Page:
"We are certain that such antiviral drugs are feasible, because there has been a clear proof of principle with drugs against HIV and herpes," said Harrison. "They demonstrate that relatively conventional kinds of drugs that target key viral enzymes can be important antiviral therapeutics."
According to Harrison, three main scientific themes emerged during the workshop. "The first is that there are clearly numerous viral enzymes already well characterized that would -- by analogy with what has succeeded with other viruses like HIV and herpes simplex -- be very plausible targets for conventional current state-of-the-art drug development.
"Level two of the scientific issues was that there are many quite striking and unusual virus-cell interactions associated with a poxvirus infection. A poxvirus is a DNA virus, yet it replicates not in the nucleus where all of our DNA-replicating enzymes lie, but in the cytoplasm. Poxvirus brings along all its own replication machinery. So, these viruses would enable some really exciting cell biology to be done.
"And the third area pertains to why humans die of smallpox. Our experience with HIV has told us that why you become dangerously ill from a viral disease may be as related to your response as to what the virus is doing to the cells it's infecting. Unfortunately with smallpox, because the virus was eradicated before modern immunology and modern human physiology knew how to address these questions, we don't know how the virus kills.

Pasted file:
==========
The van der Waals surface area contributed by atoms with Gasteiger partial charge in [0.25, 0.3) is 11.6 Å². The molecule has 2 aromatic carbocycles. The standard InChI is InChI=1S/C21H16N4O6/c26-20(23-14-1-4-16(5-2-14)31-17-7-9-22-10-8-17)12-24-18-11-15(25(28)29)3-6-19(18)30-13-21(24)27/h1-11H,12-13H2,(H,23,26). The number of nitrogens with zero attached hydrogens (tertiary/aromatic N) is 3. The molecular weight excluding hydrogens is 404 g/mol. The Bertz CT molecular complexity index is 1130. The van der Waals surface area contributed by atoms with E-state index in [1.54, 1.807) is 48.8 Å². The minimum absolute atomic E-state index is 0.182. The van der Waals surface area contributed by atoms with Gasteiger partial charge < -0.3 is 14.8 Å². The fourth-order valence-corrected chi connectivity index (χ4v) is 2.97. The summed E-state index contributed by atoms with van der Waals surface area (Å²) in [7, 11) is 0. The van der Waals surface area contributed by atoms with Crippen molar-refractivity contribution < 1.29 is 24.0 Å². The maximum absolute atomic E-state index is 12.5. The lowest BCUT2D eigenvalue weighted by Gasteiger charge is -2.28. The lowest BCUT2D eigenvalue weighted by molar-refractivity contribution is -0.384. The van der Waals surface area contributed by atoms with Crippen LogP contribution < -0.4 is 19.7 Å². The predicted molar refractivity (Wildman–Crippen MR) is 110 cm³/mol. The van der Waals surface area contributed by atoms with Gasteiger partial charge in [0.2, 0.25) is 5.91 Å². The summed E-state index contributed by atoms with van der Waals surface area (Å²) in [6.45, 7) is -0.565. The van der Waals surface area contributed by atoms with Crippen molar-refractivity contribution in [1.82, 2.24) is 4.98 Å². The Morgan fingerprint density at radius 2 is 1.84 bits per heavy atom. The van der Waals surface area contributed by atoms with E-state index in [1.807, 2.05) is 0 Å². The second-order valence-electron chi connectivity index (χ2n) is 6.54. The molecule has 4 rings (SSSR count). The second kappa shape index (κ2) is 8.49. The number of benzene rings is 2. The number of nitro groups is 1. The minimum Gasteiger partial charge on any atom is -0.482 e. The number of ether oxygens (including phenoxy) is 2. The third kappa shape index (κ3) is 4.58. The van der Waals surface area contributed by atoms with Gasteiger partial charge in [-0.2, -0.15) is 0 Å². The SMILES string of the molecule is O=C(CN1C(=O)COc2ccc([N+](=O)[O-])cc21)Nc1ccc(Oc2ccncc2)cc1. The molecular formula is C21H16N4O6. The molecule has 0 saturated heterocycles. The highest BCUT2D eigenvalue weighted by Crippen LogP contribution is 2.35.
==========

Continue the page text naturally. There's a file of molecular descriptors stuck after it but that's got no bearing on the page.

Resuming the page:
"We also do not know how to treat smallpox infection without using antiviral drugs," said Harrison. "Thus, we believe research using animal models is essential to teach us about treating poxvirus infections."
One of the long-term goals of an antiviral drug development program should be to attract academic researchers to the study of poxviruses. "Poxvirology is a relatively modest field at the moment," said Harrison. "It is not a field that has attracted many energetic young investigators recently, and for obvious reasons. But, in fact, we realized that poxviruses could be used as interesting tools to answer questions, not only about the viruses themselves, but fundamental questions about how cells function.
"We felt that there is enough intellectual richness in the field -- both at the level of cell biology and at the level of virus-host interactions -- that there's good reason to offer support and encouragement to get the best young scientists excited about the field," said Harrison.
The report also emphasized the need for government laboratories to support databanks and libraries of compounds from which to identify drug candidates. "We felt it particularly important to emphasize that the Centers for Disease Control and Prevention should ensure that its poxvirus program doesn't wither on the vine," said Harrison. The CDC is one of the sites that maintains a stock of smallpox virus. "Without a serious poxvirus research program of high quality in the CDC, it would not be possible to provide adequate infrastructure resources for any of the research efforts that are necessary to develop smallpox antivirals," he said.
Source: Eurekalert & othersLast reviewed: By John M. Grohol, Psy.D. on 21 Feb 2009